The Ladies' Tea Guild

Saturday, February 13, 2010

Victorian-inspired recipe: Coconut Rose-water Bread Pudding, version 1.

I dug out my flavorings the other day and decided to try interpreting the Coconut Pound Cake recipe from Godey's Lady's Book as a bread pudding. Here's the recipe:

Coconut Rose-water Bread Pudding

8 slices stale sandwich bread (I used potato bread)
2 eggs
1 cup coconut milk, plus extra
1 cup 2 % milk
1/2 stick unsalted butter, softened, plus extra
1/2 cup granulated sugar
1 cup sweetened flaked coconut
1 teaspoon rose water

Butter an 8-inch square baking dish and heat oven to 350 degrees F. Butter 4 slices of bread and fit them into the bottom of the dish (I didn't trim the crusts but the bread would have fit better if I had). Cover with coconut and sprinkle with a light dusting of sugar. Repeat with another layer of buttered bread, coconut and sugar. Beat the eggs in a bowl, then add the coconut milk, dairy milk, rose water and any remaining sugar. Beat well to mix, then pour over the bread, making sure to soak it well. Add a bit more coconut milk to the bread in the dish as needed, to soak every little corner. Let sit for 10 minutes or so to soak up the custard, then bake for 30 to 45 minutes or until custard is set and coconut on top is browned. Makes 4 to 6 servings.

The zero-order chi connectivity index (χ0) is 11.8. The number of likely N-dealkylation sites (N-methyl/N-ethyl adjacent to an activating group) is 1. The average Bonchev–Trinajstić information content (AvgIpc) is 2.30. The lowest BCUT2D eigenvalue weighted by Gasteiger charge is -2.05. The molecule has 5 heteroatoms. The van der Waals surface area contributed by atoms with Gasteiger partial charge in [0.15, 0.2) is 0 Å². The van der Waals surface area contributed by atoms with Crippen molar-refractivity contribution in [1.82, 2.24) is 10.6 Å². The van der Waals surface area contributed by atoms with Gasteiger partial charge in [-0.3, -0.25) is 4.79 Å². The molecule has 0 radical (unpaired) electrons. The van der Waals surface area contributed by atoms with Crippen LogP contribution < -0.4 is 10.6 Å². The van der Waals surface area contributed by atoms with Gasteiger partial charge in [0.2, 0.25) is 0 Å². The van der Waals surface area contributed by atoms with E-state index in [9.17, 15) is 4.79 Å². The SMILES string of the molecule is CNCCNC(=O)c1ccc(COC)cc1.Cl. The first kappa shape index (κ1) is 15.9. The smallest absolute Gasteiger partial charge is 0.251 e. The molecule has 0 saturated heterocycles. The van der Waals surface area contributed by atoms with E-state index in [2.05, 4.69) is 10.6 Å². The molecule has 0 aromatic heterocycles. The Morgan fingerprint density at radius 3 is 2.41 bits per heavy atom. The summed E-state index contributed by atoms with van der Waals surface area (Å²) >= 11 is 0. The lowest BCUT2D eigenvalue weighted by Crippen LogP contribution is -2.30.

Well, I discovered that coconut milk isn't very flavorful, and while the pudding smelled great as it baked, it had very mild flavor. I cut the coconut milk with dairy milk because I didn't want it to be overwhelming in its coconut flavor, but I think that was a mistake. Next time I make this, I will try to use all coconut milk, and even add some extra coconut flavoring if I can get it, or some vanilla, and a little more rose water. Or maybe fresh lemon zest. But this has potential!

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Now stir the fire, and close the shutters fast,
Let fall the curtains, wheel the sofa round,
And, while the bubbling and loud-hissing urn
Throws up a steamy column, and the cups
That cheer but not inebriate, wait on each,
So let us welcome peaceful evening in.
-- William Cowper (1731-1800)
"The Winter Evening" (Book Four), _The Task_ (1784)